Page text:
In a noisy industrial factory on the outskirts of Yuma, Arizona, there is a machine that breaks old solar panels into pieces. It can process 10 panels per minute, up to 7,500 per day, extracting chunks of copper, silver and aluminum and pulverizing most of the rest into a grainy powder.
It is the largest U.S. recycling site for old photovoltaic panels, according to We Recycle Solar Inc, a four-year-old startup that owns the plant. The company sees a growing business opportunity in handling panels that would otherwise end up in a landfill. With potentially billions of panels expected to be disposed of in the coming years, the recycled materials market could reach US$2.7 billion (RM12.90 billion) annually by 2030, and US$80 billion (RM382.40 billion) by 2050, according to a report last year. from Rystad Energy.
We Recycle Solar is at the forefront of this growing industry. More than one terawatt of solar power has been installed worldwide, and researchers say that figure will need to rise to 75 terawatts by 2050 to combat climate change. Any that are installed will eventually have to be disposed of, said Adam Saghei, the company’s president and CEO.
There are thousands of old panels stacked at the Yuma facility, and on some days as many as 10 trucks come through the gates, each loaded with 400 to 800 others. Although there is a huge global push to install solar panels, he said the question of what will happen to them once the panels are removed has received little attention.
“It’s an excellent business model. We’re not going to run out of supply,” Saghei said. The company has already processed more than 500,000 panels and he expects that figure to reach one million by the end of the year. “This problem is getting worse every year. »
All over the world, people are trying to understand how to manage waste from the energy transition. Solar panels typically have a lifespan of 25 to 30 years, although many are replaced sooner. In the United States, installations began to accelerate after the Department of Energy introduced a key tax incentive in 2005, so that the panels that are removed from electrical systems are now just a trickle. water and will soon become a flood, said Meng Tao, an engineering professor. at Arizona State University.
“We’re seeing the first wave of waste right now,” said Tao, who is also part of ASU’s Global Sustainability and Innovation Institute and has studied the looming issue of photovoltaic waste disposal. “The amount will be so huge.”
He estimates that up to 90% of falling panels now end up in landfills, which is by far the cheapest option.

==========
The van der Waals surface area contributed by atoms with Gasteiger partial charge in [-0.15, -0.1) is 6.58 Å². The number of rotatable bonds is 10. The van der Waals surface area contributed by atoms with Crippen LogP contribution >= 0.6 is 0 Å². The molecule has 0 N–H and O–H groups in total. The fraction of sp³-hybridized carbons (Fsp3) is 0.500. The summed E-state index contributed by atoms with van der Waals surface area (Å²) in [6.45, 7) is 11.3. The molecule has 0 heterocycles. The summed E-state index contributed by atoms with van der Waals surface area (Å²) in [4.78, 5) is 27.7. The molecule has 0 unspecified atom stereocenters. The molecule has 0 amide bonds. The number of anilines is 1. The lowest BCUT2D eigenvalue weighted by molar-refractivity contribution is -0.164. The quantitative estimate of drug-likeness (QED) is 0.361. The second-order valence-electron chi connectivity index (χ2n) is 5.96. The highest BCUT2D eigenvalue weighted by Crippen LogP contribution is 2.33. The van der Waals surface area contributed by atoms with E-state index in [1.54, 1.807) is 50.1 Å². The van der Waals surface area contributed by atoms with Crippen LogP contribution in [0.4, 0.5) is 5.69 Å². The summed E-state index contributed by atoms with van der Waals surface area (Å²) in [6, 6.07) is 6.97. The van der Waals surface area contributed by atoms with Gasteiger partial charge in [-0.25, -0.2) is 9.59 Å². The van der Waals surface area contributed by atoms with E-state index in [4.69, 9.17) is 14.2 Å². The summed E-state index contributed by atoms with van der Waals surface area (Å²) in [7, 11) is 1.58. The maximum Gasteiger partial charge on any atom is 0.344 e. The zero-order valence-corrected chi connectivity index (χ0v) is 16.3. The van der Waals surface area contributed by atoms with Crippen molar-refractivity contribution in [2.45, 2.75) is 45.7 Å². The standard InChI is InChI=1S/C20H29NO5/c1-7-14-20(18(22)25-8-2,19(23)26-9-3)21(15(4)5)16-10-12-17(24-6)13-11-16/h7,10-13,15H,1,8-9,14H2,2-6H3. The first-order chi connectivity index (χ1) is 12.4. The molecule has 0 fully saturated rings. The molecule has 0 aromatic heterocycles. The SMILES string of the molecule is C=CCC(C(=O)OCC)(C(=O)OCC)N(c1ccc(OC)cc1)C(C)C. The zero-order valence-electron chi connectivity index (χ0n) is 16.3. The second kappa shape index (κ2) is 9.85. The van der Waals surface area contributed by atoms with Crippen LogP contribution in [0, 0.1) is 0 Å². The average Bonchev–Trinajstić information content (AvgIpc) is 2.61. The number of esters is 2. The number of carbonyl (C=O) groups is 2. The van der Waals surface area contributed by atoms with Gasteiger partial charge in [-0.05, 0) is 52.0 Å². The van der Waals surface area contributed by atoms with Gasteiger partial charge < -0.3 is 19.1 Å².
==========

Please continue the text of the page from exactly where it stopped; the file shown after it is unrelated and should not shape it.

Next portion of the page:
Throwing old panels into the landfill costs between $0.50 and $1.80 each, according to the Electric Power Research Institute, an independent research group. Taking the time and effort to sort them, break them into pieces, and then collect all the valuable materials can cost anywhere from $10 to $50 per panel.
We Recycle Solar has a multi-pronged strategy. Customers usually pay the company to take away the old panels. If the panels still work, We Recycle Solar resells them. Otherwise, they are broken into pieces and the raw materials can be sold. In both cases, customers receive a share of the revenue. Saghei would not share the company’s revenue but said it was profitable.
We Recycle Solar is able to find new homes for about 60% of the panels it processes and can sell them for up to US$160, Saghei said. That’s a lot more than the $5 to $7 he can get for the basic products he usually gets from a sprayed panel, although some older products can fetch up to $15 because the he industry previously demanded more silver in its products. He has shipped used panels so far to half a dozen countries, including Turkey, Panama and Morocco, and said the potential secondary market is huge, especially in developing countries.
“The longer we can reuse these products, the better,” said Evelyn Butler, vice president of technical services for the Solar Energy Industries Association trade group. “We have a huge amount of waste on our hands that we have no way of managing. »
Recycling is starting to take off, but it’s unlikely to gain traction without political mandates, Butler said. There are no federal regulations regarding disposal; Washington state has a policy that mandates environmentally sound panel disposal practices starting in 2025, and several other states are looking into the issue. But until there is more legislative pressure, homeowners are more likely to toss old panels into the landfill.
At the Yuma Recycling Site, workers sort through each panel to identify which ones can be resold and which ones are only valuable for their materials. These are placed on a belt and fed into a device equipped with three dozen hammers which break them into fragments. The pieces pass through a series of machines where they are sorted and sifted, crumpled and ground, until the base materials are separated and are ready to be sold.
Approximately 15% of the weight of each panel comes from aluminum, mainly from the frame, and 70% is glass. Some weeks the company might sell about 50,000 pounds of aluminum as scrap. Copper and silver are more valuable, but less abundant. Once passed through the machine, one of the end products is a granular powder, primarily glass, which can be sold for use as a sandblasting material.
We Recycle Solar is currently seeking funding to improve its panel destruction system and to expand. The Yuma site cost several million to build, and the company would like to raise enough money to build four more in the United States over the next three to five years. Saghei expects growing demand for its recycling services. Millions of panels will need to be removed in the coming years and he wants to be ready for this impending boom.
“We want all of this,” he said. -Bloomberg